While derivative pricing models are better modeling reality as academia invests more into the subject, none sufficiently do.
If, for example, one assumes that stock returns are lognormal for the purposes of pricing options like Black Scholes does, the only true dependent variable becomes log-standard deviation otherwise known as "volatility", producing the infamous "volatility smile" which disappears in the cases of models with more factors accounting for other mathematical moments such as mean, skew, and kurtosis, etc. Still, these more advanced models are flawed, and suffer the same extreme time mispricing as Black Scholes. In other words, one can model anything however one wants, but the worse the model, the stranger the results since volatility for a given expiration should be constant across all strikes and is with better models.
In the case of pricing dividends, these can be adjusted for the many complexities of taxation, but the model becomes ever more complex and extremely computationally expensive for each eventuality. Furthermore, with more complexity in any model, the likelihood of discovering a closed form in the short run is less.
For equities in a low interest rate, not high dividend yield, not low volatility, low dividend tax environment, the standard swap pricing models will not provide results much different from one where a single low tax rate on dividends is assumed.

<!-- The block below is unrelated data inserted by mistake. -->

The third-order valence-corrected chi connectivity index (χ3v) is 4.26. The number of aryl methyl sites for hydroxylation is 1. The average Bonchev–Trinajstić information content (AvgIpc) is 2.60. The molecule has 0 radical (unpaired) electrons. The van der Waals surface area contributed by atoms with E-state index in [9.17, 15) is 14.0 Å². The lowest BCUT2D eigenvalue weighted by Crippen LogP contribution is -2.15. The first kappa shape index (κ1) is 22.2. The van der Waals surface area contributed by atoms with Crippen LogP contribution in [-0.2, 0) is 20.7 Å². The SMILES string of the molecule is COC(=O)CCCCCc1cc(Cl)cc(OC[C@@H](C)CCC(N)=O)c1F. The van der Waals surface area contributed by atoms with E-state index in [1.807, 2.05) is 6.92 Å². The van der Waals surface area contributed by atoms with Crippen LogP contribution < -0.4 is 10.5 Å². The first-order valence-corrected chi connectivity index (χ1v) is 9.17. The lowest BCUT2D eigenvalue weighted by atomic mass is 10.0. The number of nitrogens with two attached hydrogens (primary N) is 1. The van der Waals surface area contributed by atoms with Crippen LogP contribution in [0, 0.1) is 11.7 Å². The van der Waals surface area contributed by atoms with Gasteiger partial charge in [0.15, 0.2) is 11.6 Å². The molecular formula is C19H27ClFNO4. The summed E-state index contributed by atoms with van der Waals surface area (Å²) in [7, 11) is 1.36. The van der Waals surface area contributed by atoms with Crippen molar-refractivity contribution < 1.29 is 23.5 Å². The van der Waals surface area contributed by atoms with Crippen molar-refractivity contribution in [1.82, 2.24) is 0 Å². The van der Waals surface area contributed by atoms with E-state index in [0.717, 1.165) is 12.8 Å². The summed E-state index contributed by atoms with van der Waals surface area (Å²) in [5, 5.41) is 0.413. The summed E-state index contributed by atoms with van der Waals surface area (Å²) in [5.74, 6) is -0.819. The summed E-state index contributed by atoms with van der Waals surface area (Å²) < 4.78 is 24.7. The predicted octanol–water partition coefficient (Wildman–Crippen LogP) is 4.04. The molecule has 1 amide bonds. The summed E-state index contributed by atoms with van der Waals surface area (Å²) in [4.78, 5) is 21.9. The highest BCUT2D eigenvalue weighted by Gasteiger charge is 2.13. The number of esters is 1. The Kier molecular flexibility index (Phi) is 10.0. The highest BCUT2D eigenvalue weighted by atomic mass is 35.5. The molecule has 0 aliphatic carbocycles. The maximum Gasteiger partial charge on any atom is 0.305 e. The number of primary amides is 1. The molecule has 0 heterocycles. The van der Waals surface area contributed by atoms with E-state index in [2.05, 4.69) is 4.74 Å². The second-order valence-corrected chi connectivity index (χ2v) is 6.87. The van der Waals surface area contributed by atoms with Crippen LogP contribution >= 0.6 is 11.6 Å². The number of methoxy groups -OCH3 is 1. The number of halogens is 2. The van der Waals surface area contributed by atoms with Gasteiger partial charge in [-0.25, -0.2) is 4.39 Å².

If one is pricing a swap on equity outside of the bounds above, the dividend tax rate could have more of an effect, but for computational efficiency, applying a single assumed dividend tax rate would be optimal with D*(1-x), instead of D in a formula, where D is the dividend paid and x is the tax rate.
In short, a closed form model is only as good as its assumptions, so if anomalies appear between the actual prices of swaps in the market and a swap model then that model is less correct than the one with smaller anomalies of the same type. In other words, if pricing equity swaps without a dividend tax rate factored more closely matches the actual prices than pricing with dividend taxes factored then it could be assumed that pricing without a dividend tax factored is superior. This all depends upon the data, and there doesn't seem to be much in academia to assist with a conclusion.
If equity swaps do truly provide a tax advantage and both parties to a swap transaction are aware of this fact then it seems unlikely swap sellers wouldn't demand some of the tax advantage back in the form of a higher price. A model is no defense since volatility curves persist despite what Black Scholes says they should be.